Screening is being widely implemented as a public health measure for many progressive diseases such as colon cancer, lung cancer and prostate and ovarian cancer, just to name a few.
For programs of screening for cancer, a reduction in disease-specific mortality in the screened group is the main proof of benefit. There has been a long existing debate as to how to deal with biases that occur during the process of data analysis, such as lead-time bias, length bias and overdiagnosis. The focus of this work was initially to estimate and account for lead-time bias. In developing the model, it expanded to include estimated time-dependent sensitivity and age-specific preclinical incidence. To avoid biases, some investigators have used randomized trials of cancer screening, and compared mortality rates from the cancer under investigation between the screened and the control group, instead of comparing survival rates. Since a lot of data are collected in screening programs done outside the randomized trials, this work will focus on screening programs in “one-arm” studies, those for which randomization either does not exist or may be unethical.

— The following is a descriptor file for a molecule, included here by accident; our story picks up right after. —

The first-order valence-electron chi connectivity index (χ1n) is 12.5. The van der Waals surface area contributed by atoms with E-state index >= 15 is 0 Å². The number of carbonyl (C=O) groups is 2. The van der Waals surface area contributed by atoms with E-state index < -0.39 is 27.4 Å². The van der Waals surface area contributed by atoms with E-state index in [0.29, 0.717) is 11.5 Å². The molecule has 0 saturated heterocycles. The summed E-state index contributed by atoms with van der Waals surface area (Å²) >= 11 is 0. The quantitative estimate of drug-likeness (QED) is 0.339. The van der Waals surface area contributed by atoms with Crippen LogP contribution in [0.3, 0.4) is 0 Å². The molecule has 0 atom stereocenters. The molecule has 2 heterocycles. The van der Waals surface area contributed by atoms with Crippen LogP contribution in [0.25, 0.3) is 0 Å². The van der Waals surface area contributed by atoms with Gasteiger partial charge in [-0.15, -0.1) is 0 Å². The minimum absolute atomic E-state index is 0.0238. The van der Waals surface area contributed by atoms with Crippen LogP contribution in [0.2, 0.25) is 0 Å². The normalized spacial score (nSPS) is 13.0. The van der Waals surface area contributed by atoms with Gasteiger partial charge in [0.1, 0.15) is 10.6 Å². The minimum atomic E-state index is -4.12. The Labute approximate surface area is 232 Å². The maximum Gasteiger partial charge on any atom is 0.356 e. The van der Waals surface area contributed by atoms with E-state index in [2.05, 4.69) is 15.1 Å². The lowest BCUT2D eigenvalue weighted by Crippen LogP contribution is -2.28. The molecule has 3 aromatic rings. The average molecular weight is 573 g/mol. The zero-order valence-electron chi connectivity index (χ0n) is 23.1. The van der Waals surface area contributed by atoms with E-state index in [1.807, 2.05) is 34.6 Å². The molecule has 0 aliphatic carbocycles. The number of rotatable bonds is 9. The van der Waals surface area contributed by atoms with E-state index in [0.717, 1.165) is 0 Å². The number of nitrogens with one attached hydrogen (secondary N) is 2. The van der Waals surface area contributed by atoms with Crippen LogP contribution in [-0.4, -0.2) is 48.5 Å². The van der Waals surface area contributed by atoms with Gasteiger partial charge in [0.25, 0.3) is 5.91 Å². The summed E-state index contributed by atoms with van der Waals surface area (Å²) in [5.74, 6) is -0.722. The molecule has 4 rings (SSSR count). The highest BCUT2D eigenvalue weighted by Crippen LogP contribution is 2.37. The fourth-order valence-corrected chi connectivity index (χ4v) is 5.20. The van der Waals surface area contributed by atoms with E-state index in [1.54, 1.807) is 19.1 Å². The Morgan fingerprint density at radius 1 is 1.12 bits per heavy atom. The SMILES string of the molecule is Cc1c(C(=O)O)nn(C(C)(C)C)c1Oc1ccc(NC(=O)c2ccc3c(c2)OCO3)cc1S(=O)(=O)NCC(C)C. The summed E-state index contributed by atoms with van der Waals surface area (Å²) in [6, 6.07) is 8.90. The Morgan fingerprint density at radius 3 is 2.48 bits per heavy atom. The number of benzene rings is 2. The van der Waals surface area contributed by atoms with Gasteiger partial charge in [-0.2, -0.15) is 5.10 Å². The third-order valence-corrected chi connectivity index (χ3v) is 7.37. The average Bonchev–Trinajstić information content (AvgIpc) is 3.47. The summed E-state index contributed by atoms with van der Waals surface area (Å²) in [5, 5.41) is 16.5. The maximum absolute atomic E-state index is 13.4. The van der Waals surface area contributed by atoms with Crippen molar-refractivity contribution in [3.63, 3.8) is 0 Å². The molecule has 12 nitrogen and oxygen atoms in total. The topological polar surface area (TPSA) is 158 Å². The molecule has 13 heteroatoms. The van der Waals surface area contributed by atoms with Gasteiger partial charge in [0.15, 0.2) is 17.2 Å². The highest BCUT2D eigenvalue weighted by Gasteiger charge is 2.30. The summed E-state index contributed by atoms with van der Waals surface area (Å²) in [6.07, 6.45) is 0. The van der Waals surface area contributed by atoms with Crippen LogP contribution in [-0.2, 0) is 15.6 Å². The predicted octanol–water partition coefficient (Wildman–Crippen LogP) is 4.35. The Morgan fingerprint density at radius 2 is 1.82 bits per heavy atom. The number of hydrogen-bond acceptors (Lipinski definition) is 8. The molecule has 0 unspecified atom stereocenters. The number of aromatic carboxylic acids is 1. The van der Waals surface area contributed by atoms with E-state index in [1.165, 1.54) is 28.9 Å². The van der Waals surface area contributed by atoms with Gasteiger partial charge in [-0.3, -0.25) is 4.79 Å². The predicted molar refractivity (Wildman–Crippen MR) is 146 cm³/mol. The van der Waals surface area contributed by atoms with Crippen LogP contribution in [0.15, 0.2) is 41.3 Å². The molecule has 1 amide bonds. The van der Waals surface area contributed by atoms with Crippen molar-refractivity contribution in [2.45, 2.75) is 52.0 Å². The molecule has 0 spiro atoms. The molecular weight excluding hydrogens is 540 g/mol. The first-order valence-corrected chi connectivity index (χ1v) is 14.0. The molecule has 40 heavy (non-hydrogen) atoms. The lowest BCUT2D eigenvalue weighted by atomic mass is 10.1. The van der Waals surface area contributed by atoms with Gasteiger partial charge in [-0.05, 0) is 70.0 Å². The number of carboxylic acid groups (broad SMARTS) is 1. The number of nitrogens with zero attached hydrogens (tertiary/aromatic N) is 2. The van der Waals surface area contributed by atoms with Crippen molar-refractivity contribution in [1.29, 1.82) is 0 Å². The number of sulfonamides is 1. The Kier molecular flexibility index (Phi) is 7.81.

After preliminary discussions in Chapter I regarding screening models, including the concepts of sensitivity, specificity, positive and negative predictive values, and lead time, Chapter II presents an extension of recurrence-time models of periodic screening to accommodate time-varying incidence and sensitivity. Chapter III presents an application of the developed model to colon cancer screening data and Chapter IV is a summary and a conclusion of the entire work.
University of Minnesota Ph.D. dissertation. July 2011. Major: Environmental Health. Advisor: Prof. Dr. Timothy R. Church. 1 computer file (PDF); ix, 64 pages.
Oancea, Sanda Cristina.
Recurrence-time model adjusted for time-varying incidence and sensitivity..
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